In a multicolumn layout, you can also adjust vertical spacing in columns by vertically justi­fying, or feathering, the text in them.

Several properties affect the vertical spacing of a paragraph: the space above the paragraph, the space below the paragraph, and the line spacing.

1)Display the Basic properties of the Paragraph Designer and do one of the following:

Specify values for Space Above and Space Below. The space between paragraphs is deter­mined by the Space Below setting of the first paragraph or the Space Above setting of the second paragraph, whichever is larger.

Choose a type of line spacing from the Line Spacing pop-up menu, or enter a value in the box.

2)To allow extra space between lines to accommodate superscripts, subscripts, rubi text, and larger font sizes that appear in the paragraph, turn off Fixed.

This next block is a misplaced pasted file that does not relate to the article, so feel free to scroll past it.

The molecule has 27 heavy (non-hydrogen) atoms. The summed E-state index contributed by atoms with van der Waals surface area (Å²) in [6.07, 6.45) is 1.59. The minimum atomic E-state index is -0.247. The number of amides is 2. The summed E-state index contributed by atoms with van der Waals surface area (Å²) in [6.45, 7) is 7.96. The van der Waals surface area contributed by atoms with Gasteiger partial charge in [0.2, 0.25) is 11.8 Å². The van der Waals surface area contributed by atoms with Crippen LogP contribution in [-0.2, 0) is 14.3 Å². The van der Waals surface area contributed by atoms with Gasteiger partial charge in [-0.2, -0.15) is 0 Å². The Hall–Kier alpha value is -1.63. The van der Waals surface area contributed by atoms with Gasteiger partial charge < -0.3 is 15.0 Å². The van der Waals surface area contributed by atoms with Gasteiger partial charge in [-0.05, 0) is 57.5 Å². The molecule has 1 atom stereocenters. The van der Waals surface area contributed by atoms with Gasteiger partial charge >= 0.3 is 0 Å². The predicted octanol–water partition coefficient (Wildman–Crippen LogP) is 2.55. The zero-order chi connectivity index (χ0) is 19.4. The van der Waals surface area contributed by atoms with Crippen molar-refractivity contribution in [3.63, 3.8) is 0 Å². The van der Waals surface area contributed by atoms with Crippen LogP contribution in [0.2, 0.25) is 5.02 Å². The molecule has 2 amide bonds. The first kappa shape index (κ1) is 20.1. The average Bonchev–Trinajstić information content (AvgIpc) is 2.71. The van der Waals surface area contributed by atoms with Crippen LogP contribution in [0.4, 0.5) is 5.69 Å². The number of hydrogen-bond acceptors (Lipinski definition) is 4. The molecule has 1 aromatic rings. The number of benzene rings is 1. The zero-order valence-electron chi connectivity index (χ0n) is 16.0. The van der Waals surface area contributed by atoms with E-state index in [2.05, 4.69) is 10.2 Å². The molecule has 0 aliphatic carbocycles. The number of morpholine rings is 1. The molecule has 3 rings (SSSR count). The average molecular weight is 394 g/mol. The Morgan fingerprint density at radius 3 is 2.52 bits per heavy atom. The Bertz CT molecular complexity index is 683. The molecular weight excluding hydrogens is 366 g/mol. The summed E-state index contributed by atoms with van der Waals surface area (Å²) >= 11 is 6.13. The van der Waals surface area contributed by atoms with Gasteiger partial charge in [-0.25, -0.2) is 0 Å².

3)Click Apply To Selection.


Adjust horizontal spacing

As FrameMaker fills a line of text, it adjusts the space between characters according to kerning and tracking properties. The spacing between words is based on the following values, which are stored as part of the paragraph format:

The minimum spacing is the smallest space allowed between words.

The maximum spacing is the largest space allowed between words before FrameMaker tries to hyphenate words or add space between letters in justified paragraphs.

The optimum spacing is what FrameMaker tries to achieve.

These values are expressed as a percentage of the standard space character for the default font of a paragraph. Values below 100% create tighter word spacing with a more justified look; values above 100% create looser spacing, with a more ragged right edge.